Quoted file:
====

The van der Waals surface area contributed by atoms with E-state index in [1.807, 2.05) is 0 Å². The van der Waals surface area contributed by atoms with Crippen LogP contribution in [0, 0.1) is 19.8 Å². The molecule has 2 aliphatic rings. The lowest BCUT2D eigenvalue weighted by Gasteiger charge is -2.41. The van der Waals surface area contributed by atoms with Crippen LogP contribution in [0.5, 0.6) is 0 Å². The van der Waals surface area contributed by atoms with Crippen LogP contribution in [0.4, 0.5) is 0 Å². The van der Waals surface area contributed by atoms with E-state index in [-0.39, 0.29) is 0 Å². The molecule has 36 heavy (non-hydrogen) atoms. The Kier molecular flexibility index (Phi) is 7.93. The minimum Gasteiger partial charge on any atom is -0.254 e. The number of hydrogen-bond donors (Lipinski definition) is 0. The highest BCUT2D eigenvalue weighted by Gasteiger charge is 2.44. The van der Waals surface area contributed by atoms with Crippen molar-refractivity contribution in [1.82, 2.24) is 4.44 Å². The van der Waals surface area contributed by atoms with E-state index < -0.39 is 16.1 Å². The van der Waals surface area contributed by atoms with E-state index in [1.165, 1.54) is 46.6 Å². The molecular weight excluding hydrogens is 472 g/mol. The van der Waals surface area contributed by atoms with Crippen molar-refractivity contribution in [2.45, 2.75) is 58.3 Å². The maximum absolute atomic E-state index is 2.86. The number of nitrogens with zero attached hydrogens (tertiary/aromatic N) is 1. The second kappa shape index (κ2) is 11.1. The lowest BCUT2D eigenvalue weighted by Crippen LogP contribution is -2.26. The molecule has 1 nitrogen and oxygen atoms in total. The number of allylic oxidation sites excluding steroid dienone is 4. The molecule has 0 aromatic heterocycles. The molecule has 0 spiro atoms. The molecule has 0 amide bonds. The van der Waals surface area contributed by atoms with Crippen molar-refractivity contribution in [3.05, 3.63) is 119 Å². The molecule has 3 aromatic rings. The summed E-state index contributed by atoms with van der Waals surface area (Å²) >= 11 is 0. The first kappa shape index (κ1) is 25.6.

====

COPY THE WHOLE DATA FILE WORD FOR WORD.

The van der Waals surface area contributed by atoms with E-state index in [1.807, 2.05) is 0 Å². The van der Waals surface area contributed by atoms with Crippen LogP contribution in [0, 0.1) is 19.8 Å². The molecule has 2 aliphatic rings. The lowest BCUT2D eigenvalue weighted by Gasteiger charge is -2.41. The van der Waals surface area contributed by atoms with Crippen LogP contribution in [0.5, 0.6) is 0 Å². The van der Waals surface area contributed by atoms with Crippen LogP contribution in [0.4, 0.5) is 0 Å². The van der Waals surface area contributed by atoms with E-state index in [-0.39, 0.29) is 0 Å². The molecule has 36 heavy (non-hydrogen) atoms. The Kier molecular flexibility index (Phi) is 7.93. The minimum Gasteiger partial charge on any atom is -0.254 e. The number of hydrogen-bond donors (Lipinski definition) is 0. The highest BCUT2D eigenvalue weighted by Gasteiger charge is 2.44. The van der Waals surface area contributed by atoms with Crippen molar-refractivity contribution in [1.82, 2.24) is 4.44 Å². The van der Waals surface area contributed by atoms with E-state index < -0.39 is 16.1 Å². The van der Waals surface area contributed by atoms with E-state index in [1.165, 1.54) is 46.6 Å². The molecular weight excluding hydrogens is 472 g/mol. The van der Waals surface area contributed by atoms with Crippen molar-refractivity contribution in [2.45, 2.75) is 58.3 Å². The maximum absolute atomic E-state index is 2.86. The number of nitrogens with zero attached hydrogens (tertiary/aromatic N) is 1. The second kappa shape index (κ2) is 11.1. The lowest BCUT2D eigenvalue weighted by Crippen LogP contribution is -2.26. The molecule has 1 nitrogen and oxygen atoms in total. The number of allylic oxidation sites excluding steroid dienone is 4. The molecule has 0 aromatic heterocycles. The molecule has 0 spiro atoms. The molecule has 0 amide bonds. The van der Waals surface area contributed by atoms with Crippen molar-refractivity contribution in [3.05, 3.63) is 119 Å². The molecule has 3 aromatic rings. The summed E-state index contributed by atoms with van der Waals surface area (Å²) >= 11 is 0. The first kappa shape index (κ1) is 25.6.